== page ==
I had the pleasure of spending three days in Seville, Spain a few weeks ago with my boyfriend. Something I noticed very early on, which I realize now is crucial to understanding this city, is that Seville is a caricature of itself. You know how you learn certain things about places—all the favorite parts of someone's visit—and then you mentally compose the place in your mind to embody what you've heard? It’s always a perfect image, because if people like the place, they don’t tell you about the scruffy parts of it. If you enjoy an experience in New York, for example, you won’t dwell on the fact that the streets teem with garbage.

I'm not saying Seville has no garbage (though, it is very well-contained). What I'm saying is that it is, remarkably, twice as magical as people tell you it is. Delightful images you've attached to it expose themselves to you unbridledly, yet unobtrusively. You know the ever-loved (and somehow ever-relevant) emoji of a Spanish lady dancing in a red dress? These women, Flamenco dancers, actually line the streets of Seville. If you thought that life-sized Spanish dancer emojis around every corner only existed in your dreams, you were wrong and you should probably visit Seville immediately.


This is what I mean when I say Seville is a caricature of itself. Our Airbnb host, Tito, is a known singer and guitarist for Flamenco shows, which was a complete coincidence. (I say this because it's not outside my wheelhouse to scour the internet for this sort of situation and then act like it was organic, because I'm the worst.) So after a night of sipping Cruz Campo—a local lager—and munching on tapas, we came home and were lucky enough to witness a personal performance by Tito. I'd never witnessed such talent so up-close before. In the parlance of our times: I died.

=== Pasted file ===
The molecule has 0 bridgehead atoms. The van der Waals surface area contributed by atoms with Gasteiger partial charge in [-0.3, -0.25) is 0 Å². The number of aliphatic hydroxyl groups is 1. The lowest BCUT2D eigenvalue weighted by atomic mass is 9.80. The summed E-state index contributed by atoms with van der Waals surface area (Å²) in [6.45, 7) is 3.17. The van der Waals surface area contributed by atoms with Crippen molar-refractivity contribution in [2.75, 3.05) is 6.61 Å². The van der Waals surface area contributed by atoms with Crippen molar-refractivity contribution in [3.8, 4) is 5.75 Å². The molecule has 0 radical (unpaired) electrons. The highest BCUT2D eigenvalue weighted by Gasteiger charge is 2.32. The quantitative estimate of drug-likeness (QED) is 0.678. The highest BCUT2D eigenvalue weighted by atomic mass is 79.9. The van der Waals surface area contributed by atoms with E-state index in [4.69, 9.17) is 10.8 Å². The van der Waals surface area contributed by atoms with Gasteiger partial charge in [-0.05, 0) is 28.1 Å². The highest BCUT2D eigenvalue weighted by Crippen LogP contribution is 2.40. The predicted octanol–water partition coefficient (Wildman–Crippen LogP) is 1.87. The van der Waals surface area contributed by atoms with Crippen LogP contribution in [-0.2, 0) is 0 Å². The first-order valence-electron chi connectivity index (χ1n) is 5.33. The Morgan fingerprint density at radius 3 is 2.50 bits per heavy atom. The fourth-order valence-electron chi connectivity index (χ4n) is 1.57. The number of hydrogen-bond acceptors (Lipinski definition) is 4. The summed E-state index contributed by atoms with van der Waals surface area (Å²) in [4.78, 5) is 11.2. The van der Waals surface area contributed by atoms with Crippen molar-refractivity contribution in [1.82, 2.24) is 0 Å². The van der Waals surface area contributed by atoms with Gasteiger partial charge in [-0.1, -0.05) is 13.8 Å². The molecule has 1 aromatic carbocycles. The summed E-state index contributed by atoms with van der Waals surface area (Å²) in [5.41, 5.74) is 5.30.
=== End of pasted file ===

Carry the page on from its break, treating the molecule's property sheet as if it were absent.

This is Seville. Take all the positive stereotypical images you may have about a southern Spanish town, then multiply it by ten. That description can exist with feigned authenticity. Seville fabricates nothing, and doesn’t need to. I thought this was necessary to clarify before explaining what we did there, since this very rare sort of excitement greatly impacted each experience.

We were tired from a six-hour bus ride from Madrid on the day we arrived, so we decided not to take any big excursions and just explore our neighborhood a bit; maybe find a bite to eat, walk around, and go from there. We told Tito we were hungry and asked for a nearby tapas recommendation, thinking we'd be flooded with responses—we had noticed all of the bars and restaurants close by. Instead, he seemed a little concerned that nothing would be open. It was 6 pm. I knew that places don't close early in Spain, so, being from the United States, I thought, "Oh yeah, it's Monday. Everything is closed because it's Monday." We soon realized it was because almost all the restaurants close between (roughly) 4 and 8 pm in Spain, since no one eats at this time. They eat all their meals hours later than most cultures. So we popped into a bar for some Cruz Campo Glacial (an extra cold version of the country's highest distributed brew) and of course a complimentary tapa—green olives, the most common one.